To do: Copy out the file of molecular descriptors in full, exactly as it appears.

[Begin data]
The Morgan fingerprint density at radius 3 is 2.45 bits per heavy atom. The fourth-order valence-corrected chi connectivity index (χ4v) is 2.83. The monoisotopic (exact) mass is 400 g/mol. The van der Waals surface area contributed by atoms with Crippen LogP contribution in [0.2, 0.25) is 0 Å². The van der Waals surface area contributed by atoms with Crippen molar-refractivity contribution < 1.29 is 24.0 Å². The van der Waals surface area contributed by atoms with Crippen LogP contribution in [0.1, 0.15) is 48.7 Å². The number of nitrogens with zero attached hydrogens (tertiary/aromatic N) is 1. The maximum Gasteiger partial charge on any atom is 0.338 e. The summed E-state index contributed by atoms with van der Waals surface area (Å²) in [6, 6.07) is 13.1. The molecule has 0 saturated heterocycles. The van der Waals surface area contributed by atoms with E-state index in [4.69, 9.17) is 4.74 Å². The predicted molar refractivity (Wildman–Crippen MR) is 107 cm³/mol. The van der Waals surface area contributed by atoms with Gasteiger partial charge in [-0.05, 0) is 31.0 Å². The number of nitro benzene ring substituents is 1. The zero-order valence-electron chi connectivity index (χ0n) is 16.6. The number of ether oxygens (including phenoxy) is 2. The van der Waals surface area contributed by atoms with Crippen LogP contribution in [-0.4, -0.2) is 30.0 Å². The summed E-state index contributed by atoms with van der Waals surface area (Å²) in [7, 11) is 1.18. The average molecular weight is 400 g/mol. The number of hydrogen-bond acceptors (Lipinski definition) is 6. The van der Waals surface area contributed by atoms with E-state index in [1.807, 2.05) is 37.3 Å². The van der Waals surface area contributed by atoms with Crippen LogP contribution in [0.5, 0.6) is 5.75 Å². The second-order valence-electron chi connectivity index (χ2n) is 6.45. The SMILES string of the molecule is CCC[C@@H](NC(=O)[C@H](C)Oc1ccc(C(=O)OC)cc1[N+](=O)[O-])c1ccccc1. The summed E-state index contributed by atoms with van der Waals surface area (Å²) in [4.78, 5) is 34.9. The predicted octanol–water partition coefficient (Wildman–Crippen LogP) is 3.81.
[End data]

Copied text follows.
The Morgan fingerprint density at radius 3 is 2.45 bits per heavy atom. The fourth-order valence-corrected chi connectivity index (χ4v) is 2.83. The monoisotopic (exact) mass is 400 g/mol. The van der Waals surface area contributed by atoms with Crippen LogP contribution in [0.2, 0.25) is 0 Å². The van der Waals surface area contributed by atoms with Crippen molar-refractivity contribution < 1.29 is 24.0 Å². The van der Waals surface area contributed by atoms with Crippen LogP contribution in [0.1, 0.15) is 48.7 Å². The number of nitrogens with zero attached hydrogens (tertiary/aromatic N) is 1. The maximum Gasteiger partial charge on any atom is 0.338 e. The summed E-state index contributed by atoms with van der Waals surface area (Å²) in [6, 6.07) is 13.1. The molecule has 0 saturated heterocycles. The van der Waals surface area contributed by atoms with E-state index in [4.69, 9.17) is 4.74 Å². The predicted molar refractivity (Wildman–Crippen MR) is 107 cm³/mol. The van der Waals surface area contributed by atoms with Gasteiger partial charge in [-0.05, 0) is 31.0 Å². The number of nitro benzene ring substituents is 1. The zero-order valence-electron chi connectivity index (χ0n) is 16.6. The number of ether oxygens (including phenoxy) is 2. The van der Waals surface area contributed by atoms with Crippen LogP contribution in [-0.4, -0.2) is 30.0 Å². The summed E-state index contributed by atoms with van der Waals surface area (Å²) in [7, 11) is 1.18. The average molecular weight is 400 g/mol. The number of hydrogen-bond acceptors (Lipinski definition) is 6. The van der Waals surface area contributed by atoms with E-state index in [1.807, 2.05) is 37.3 Å². The van der Waals surface area contributed by atoms with Crippen LogP contribution in [0.5, 0.6) is 5.75 Å². The second-order valence-electron chi connectivity index (χ2n) is 6.45. The SMILES string of the molecule is CCC[C@@H](NC(=O)[C@H](C)Oc1ccc(C(=O)OC)cc1[N+](=O)[O-])c1ccccc1. The summed E-state index contributed by atoms with van der Waals surface area (Å²) in [4.78, 5) is 34.9. The predicted octanol–water partition coefficient (Wildman–Crippen LogP) is 3.81.